Parliament, Tuesday 17 November 2020 – Parliament is opposing applications from AfriForum, the Helen Suzman Foundation (HSF) and the Public Protector for leave to appeal court judgments, which did not grant them the relief they sought.

These applications for leave to appeal are scheduled for:

  1. Tomorrow, 18 November (AfriForum)
  2. Thursday, 19 November (the HSF)
  3. Next Tuesday, 24 November (Public Protector, Advocate Busisiwe Mkhwebane)

The judgements, handed down in October, affirmed Parliament’s conduct in executing its constitutional law making and oversight responsibilities.

On 8 October, the Western Cape High Court dismissed AfriForum’s application, which challenged the constitutionality of Parliament’s processing the review of Section 25 of the Constitution. The court was critical of AfriForum’s litigation of the matter because it tried to adapt its case based on the defences that Parliament presented. As a measure of its disapproval of this conduct, the court awarded Parliament costs. The court also found that the matter was moot because no practical effect could be given to the relief that AfriForum sought because the matter was overtaken by events. Therefore, it was not in the interests of justice to grant the relief AfriForum sought.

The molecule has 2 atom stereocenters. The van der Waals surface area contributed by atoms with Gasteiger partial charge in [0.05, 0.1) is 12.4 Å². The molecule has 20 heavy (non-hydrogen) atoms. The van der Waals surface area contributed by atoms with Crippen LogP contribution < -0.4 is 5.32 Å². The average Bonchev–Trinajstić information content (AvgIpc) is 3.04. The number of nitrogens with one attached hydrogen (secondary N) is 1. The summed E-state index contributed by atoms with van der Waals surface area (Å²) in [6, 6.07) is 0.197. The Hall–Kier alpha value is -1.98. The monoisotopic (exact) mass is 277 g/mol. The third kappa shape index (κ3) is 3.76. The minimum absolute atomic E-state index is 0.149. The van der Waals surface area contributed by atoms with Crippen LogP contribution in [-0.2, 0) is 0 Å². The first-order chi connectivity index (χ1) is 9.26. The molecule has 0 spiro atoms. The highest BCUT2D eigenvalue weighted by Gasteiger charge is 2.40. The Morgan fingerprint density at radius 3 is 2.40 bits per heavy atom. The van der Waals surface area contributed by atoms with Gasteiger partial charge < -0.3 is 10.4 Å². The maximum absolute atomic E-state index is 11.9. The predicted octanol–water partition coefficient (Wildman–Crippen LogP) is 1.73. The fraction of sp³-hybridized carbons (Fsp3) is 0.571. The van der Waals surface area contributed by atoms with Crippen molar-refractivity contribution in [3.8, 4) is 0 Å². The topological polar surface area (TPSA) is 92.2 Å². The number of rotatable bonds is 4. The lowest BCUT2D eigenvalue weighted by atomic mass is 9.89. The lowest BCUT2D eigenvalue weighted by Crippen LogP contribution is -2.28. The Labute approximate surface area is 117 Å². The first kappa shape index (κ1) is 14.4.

On 7 October, the Gauteng Division of the High Court (Pretoria) dismissed the HSF’s bid to compel Parliament to pass specific COVID-19 legislation. The court found that measures to manage COVID-19 were captured adequately in the Disaster Management Act (DMA), which the HSF had not challenged. The Court affirmed there was no duty on the Executive to act or for Parliament to pass any further legislation to manage the effects of COVID-19 because the DMA was the legislation envisaged to manage disasters of an extended duration. The Court ordered Parliament and the HSF to pay their own costs.

On 9 October, the Western Cape High Court dismissed the Pubic Protector’s application for an interim interdict to stop National Assembly (NA) Speaker Ms Thandi Modise from continuing to process a motion for her removal from office. The Court was satisfied that the balance of convenience favoured the NA proceeding with carrying out its constitutional function in terms of section 194 of the Constitution and the NA rules. It held that the impeachment process of an office bearer of a Chapter 9 institution is a serious mechanism for accountability of these office bearers under the Constitution and that a court should not lightly interfere with such processes. The Court ordered the Public Protector to pay the costs of the Speaker and one other respondent, including the costs of up to three counsel.

Enquiries: Moloto Mothapo 082 370 6930